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The Possible Long-Term Effects of COVID-19 on the CRE Loan Market

by on Real Estate. Published March 10th, 2021
The Possible Long-Term Effects of COVID-19 on the CRE Loan Market

Low interest rates may not insulate the commercial real estate industry and its financial partners against the lasting challenges of COVID-19

Key takeaways:

  • The COVID-19 economic downturn quickly affected CRE 
  • Capital may be cheap, but obtaining it is not necessarily easy
  • Pre-pandemic, analysts projected CRE would experience steady growth
  • Late-2020 events have spurred some revised, negative outlooks
  • Decision-makers are proceeding with caution in the uncertain economic and political climate

The CRE industry felt the impact of COVID-19 almost immediately. But historically, CRE is not the canary in the coal mine: it has traditionally been much slower than other sectors to react to economic downturns. This is yet another norm upended by the virus.

When financial markets declined in March 2020 after the virus was declared a pandemic, leasing volumes also sharply decreased, as did the number of CRE loans issued. Existing tenants quickly had trouble making rent: shopping center REITs reported receiving only 46% of their typical rent as early as April. In 2020, the Manhattan office leasing market had its worst quarter since 2013, as many corporations scaled back their office space and renegotiated or canceled their leases. 

The overall CRE market continues to struggle because many of its highest-value tenants are in the hardest-hit sectors—sectors that are slowest to show signs of a rebound: hospitality, retail, travel, and entertainment. 

The excitement generated by low interest rates and government stimulus payments is offset by some harsh market realities. Instead of a firehose of “cheap money,” industry watchers have predicted an increasing spread between U.S. Treasury rates and average CRE rates. Because of uncertainty in the market and fears of an extended recession, lenders are raising their rates or very closely scrutinizing potential loans. 

While capital may be cheaper, access to it is not necessarily easy.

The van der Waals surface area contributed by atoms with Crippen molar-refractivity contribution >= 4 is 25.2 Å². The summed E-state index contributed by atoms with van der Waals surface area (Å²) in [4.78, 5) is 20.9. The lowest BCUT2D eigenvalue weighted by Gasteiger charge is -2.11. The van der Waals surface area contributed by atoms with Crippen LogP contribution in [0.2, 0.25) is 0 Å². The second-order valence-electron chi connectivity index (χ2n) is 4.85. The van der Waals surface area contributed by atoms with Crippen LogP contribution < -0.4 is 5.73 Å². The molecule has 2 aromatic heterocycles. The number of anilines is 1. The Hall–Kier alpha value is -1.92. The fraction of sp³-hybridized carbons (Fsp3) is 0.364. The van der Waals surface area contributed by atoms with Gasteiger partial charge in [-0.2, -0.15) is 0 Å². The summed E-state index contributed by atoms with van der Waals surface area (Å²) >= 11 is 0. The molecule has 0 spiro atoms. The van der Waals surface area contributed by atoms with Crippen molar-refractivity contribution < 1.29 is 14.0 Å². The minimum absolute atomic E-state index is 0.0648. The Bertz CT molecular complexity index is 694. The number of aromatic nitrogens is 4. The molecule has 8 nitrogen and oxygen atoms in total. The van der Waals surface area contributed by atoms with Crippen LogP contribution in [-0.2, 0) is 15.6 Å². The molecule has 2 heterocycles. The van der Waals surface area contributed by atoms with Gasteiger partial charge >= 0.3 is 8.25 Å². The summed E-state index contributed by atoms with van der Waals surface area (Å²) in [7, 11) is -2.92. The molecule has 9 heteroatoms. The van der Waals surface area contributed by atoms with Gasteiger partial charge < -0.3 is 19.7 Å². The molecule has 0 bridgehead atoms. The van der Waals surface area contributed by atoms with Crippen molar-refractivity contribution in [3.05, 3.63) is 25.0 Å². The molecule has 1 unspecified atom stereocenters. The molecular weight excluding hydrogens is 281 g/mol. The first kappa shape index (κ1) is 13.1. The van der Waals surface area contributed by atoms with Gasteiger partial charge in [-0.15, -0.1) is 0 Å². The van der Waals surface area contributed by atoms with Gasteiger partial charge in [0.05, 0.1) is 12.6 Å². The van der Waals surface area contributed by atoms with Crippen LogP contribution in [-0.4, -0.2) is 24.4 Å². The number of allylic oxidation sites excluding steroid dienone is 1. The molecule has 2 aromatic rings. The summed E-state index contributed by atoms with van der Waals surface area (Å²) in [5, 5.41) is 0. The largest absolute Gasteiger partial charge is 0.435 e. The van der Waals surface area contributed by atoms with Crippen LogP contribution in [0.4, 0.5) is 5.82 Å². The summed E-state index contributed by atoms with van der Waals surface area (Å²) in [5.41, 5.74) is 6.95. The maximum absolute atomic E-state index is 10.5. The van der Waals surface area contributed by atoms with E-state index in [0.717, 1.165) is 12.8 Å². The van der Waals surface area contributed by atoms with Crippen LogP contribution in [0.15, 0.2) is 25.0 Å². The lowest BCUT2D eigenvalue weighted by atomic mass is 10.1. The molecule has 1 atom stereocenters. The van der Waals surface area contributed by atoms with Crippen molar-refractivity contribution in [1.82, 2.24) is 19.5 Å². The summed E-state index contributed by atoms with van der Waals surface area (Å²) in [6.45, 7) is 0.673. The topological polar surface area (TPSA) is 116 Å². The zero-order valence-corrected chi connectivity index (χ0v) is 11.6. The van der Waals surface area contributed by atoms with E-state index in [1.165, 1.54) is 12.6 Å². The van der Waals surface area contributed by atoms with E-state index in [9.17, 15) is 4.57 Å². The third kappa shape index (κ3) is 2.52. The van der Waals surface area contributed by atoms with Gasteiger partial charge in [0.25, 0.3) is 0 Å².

Looking back: Industry conditions pre-pandemic 

Before the pandemic, the CRE industry was in much better financial shape than before the 2008 recession. Recovery from 2009 yielded the longest bull market in history. Balance sheets were healthy and capital was readily available, putting CRE in a strong position heading into 2020. 

Financial forecasters predicted steady growth in the CRE market, even with a presumed rise in interest rates. Numerous analysts assessed that the “retail apocalypse” would subside in 2020, with positive implications for commercial landlords. Many believed the multifamily and apartment sectors would be impacted by the trend of rent control legislation in many states, but it was too early to gauge the effect.   

A softening was projected in some sectors, such as REITs and retail. Regardless, many experts predicted the loan market would grow by five percent

The lessons of the 2008 financial crisis resulted in new safeguards to prevent a similar systemic meltdown. But no preventative measures would have been prescient enough to counter the economic upheaval caused by COVID-19.

COVID-19’s continuing impact

The pandemic did not fuel a conventional economic downturn with a predictable recovery arc—we are, as has been repeatedly noted, in “unprecedented times.” Financial experts who were cautiously optimistic last August have adjusted their tone on the heels of disappointing news:  

  • The Mortgage Bankers Association reported an increase in delinquency rates for mortgages backed by commercial and multifamily properties for the second month in a row in December 2020.
  • Moody’s reported a huge spike in the delinquency rates of commercial mortgage-backed securities (CMBS) in the second quarter of 2020 (5.5%, up 3% from 2020 Q1).
  • 20 large real estate companies, two of which own more than $50 million in assets, have filed bankruptcy by December 2020 (reported by Bloomberg).
  • U.S. office leasing in January 2021 was down 44% from the previous year’s total.

There are some encouraging reports, however: specific sectors of the CRE market (industrial properties, distribution centers, cold storage facilities, and niche properties such as biolabs) showed signs of steady growth in 2020.

The CRE industry’s post-pandemic future

It remains difficult to project the post-pandemic future of CRE and its financial infrastructure. The U.S. economic recovery and the industry’s ability to rebound will largely depend on the distribution and effectiveness of a vaccine.

Leaders of companies in the CRE industry have expressed their concerns about the economic climate, and many are proceeding with excess caution when taking on new debt. Decisionmakers are balancing the need for cost containment with making necessary investments in their existing properties. 

Going forward, it is expected that lenders will structure deals and offer credit to commercial borrowers in more risk-averse ways as loan delinquencies increase. A tightened access to capital will likely significantly affect the CRE sectors slowest to recover, like hospitality and office leasing. The transfer of power in Washington D.C. adds another layer of uncertainty, as the Biden administration may push for increased regulatory oversight or roll back recent directives.

The CRE industry and the financial and legal institutions that support it can’t assume business will quickly return to pre-pandemic normalcy. Continued volatility may be in the cards for some time.  

The attorneys at Johnston Clem Gifford routinely advise commercial and retail banks, credit unions, hedge funds, REITs, consumer finance lenders, insurers, and secured and unsecured creditors of all kinds on distressed debt and bankruptcy issues. Contact us online or by calling (214) 974-8000.